Filling Machines with Screw Indexing

Filling Machines and Screw Indexing

Filling machines come in all different types and sizes.  From tabletop overflow fillers to fully automatic piston fillers, these packaging machines can fill free flowing liquids as well as thick, viscous products. Just as there exist a number of different principles for moving product into the bottle, there exist a number of different ways to move bottles through a filling machine.
While the most common types of indexing will use entry and exit gates or a simple starwheel, some packagers may prefer or even require screw indexing.  The preference may come from the fact that screw indexing can, in many circumstances, add speed to the packaging process.  For example, when using pin indexing, there will be a pause or delay as containers move out of the filling area before the next set of empty containers enter the fill area.  While this delay may be only a fraction of a second, those fractions add up over an entire production day.  Screw indexing allows for the continuous entry and exit of containers, with a pause only to complete the fill, thus reducing the time for each fill cycle.
In other cases, a unique bottle shape or material may call for a timing screw versus some other type of filling machine indexing.  An oval bottle may cause some issues in spacing or alignment when using pin indexing and guide rail.  In such a case, screw indexing may be necessary to ensure a consistent and reliable movement and fill.  Some containers made from softer materials may also be better suited to screw indexing to avoid marring or damaging during the indexing process.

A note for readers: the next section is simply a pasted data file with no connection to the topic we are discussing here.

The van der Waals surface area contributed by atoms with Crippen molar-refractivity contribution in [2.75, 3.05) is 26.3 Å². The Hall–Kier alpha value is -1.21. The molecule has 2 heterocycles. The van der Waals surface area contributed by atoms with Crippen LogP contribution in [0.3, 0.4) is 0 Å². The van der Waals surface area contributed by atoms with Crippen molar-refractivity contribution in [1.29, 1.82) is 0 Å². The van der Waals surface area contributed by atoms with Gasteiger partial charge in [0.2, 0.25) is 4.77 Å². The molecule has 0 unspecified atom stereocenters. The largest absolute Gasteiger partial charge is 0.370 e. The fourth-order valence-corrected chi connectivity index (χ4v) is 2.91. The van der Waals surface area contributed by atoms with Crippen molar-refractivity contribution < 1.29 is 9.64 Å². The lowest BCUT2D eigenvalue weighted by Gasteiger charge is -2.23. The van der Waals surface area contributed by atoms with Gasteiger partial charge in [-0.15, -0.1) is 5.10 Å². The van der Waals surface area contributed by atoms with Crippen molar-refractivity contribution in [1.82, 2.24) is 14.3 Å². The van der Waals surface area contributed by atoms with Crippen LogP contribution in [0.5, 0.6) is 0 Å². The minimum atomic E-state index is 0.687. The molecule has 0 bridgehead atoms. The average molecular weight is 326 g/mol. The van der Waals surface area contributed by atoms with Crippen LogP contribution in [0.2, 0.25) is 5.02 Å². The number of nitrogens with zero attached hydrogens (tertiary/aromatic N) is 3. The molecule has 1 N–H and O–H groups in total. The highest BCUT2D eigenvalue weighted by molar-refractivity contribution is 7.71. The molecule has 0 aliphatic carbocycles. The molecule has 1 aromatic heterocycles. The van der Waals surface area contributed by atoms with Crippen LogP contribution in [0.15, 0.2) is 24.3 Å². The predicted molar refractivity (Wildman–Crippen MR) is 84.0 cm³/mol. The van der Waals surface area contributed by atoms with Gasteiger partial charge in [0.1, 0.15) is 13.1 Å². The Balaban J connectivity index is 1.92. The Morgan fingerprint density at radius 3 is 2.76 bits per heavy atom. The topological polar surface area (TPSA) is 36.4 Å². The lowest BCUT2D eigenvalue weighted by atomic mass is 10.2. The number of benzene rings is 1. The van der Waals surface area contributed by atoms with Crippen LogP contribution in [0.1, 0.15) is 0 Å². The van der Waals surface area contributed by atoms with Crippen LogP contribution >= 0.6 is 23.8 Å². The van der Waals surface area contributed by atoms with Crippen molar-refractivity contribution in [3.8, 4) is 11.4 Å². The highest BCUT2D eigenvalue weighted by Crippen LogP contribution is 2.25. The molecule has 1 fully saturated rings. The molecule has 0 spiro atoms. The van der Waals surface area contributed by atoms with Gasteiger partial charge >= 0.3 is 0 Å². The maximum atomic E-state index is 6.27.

In the video link above, screw indexing can be seen in the testing of a packaging line.  This packaging system uses a laning conveyor to move containers onto the main conveyor system.  From here, the main conveyor moves the containers into the filling machine and the timing screw can be seen indexing containers into and out of the fill area.  A servo motor stops the screw to allow the alignment of the containers under the fill heads.  Once the fill is complete, the screw turns again to allow the containers to move to the next packaging machine, here a spindle capping machine.
A single screw can work with a number of different containers, depending on the range in size and material.  In some cases, the screws may need to be changed out if a company is running a small bottle and an extremely large bottle on the same filling machine.  While such changeover will require some downtime, in many cases the downtime will not be significantly longer than the changeover for pin or starwheel indexing.
Just as the product being filled will have some bearing on the type of filling machine to be used, the package itself will have some bearing on the indexing type used on the filling machine.  Consult with a packaging professional to ensure that you have both the correct filling machine and the correct indexing type for your unique application.